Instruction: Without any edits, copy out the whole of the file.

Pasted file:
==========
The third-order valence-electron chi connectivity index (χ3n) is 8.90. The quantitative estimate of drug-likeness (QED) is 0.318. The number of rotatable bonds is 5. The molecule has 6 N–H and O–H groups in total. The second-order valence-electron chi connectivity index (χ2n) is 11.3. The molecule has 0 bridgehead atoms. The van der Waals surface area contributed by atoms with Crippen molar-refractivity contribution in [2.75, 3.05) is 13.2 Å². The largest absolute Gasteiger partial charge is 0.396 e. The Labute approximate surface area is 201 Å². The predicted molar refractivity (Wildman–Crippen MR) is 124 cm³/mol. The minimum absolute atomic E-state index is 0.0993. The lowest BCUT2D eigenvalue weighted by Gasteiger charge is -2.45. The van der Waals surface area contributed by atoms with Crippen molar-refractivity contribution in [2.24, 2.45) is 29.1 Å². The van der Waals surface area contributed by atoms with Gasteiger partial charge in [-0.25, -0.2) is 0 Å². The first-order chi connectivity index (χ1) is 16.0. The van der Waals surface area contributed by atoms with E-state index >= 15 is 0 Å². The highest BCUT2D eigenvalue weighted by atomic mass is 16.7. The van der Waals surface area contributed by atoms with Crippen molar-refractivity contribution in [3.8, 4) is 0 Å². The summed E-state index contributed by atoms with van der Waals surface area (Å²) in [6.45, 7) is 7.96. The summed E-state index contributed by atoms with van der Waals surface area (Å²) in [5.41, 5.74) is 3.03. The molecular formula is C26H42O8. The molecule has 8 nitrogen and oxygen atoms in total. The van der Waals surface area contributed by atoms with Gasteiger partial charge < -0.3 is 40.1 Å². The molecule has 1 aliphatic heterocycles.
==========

The third-order valence-electron chi connectivity index (χ3n) is 8.90. The quantitative estimate of drug-likeness (QED) is 0.318. The number of rotatable bonds is 5. The molecule has 6 N–H and O–H groups in total. The second-order valence-electron chi connectivity index (χ2n) is 11.3. The molecule has 0 bridgehead atoms. The van der Waals surface area contributed by atoms with Crippen molar-refractivity contribution in [2.75, 3.05) is 13.2 Å². The largest absolute Gasteiger partial charge is 0.396 e. The Labute approximate surface area is 201 Å². The predicted molar refractivity (Wildman–Crippen MR) is 124 cm³/mol. The minimum absolute atomic E-state index is 0.0993. The lowest BCUT2D eigenvalue weighted by Gasteiger charge is -2.45. The van der Waals surface area contributed by atoms with Crippen molar-refractivity contribution in [2.24, 2.45) is 29.1 Å². The van der Waals surface area contributed by atoms with Gasteiger partial charge in [-0.25, -0.2) is 0 Å². The first-order chi connectivity index (χ1) is 16.0. The van der Waals surface area contributed by atoms with E-state index >= 15 is 0 Å². The highest BCUT2D eigenvalue weighted by atomic mass is 16.7. The van der Waals surface area contributed by atoms with Crippen molar-refractivity contribution in [3.8, 4) is 0 Å². The summed E-state index contributed by atoms with van der Waals surface area (Å²) in [6.45, 7) is 7.96. The summed E-state index contributed by atoms with van der Waals surface area (Å²) in [5.41, 5.74) is 3.03. The molecular formula is C26H42O8. The molecule has 8 nitrogen and oxygen atoms in total. The van der Waals surface area contributed by atoms with Gasteiger partial charge < -0.3 is 40.1 Å². The molecule has 1 aliphatic heterocycles.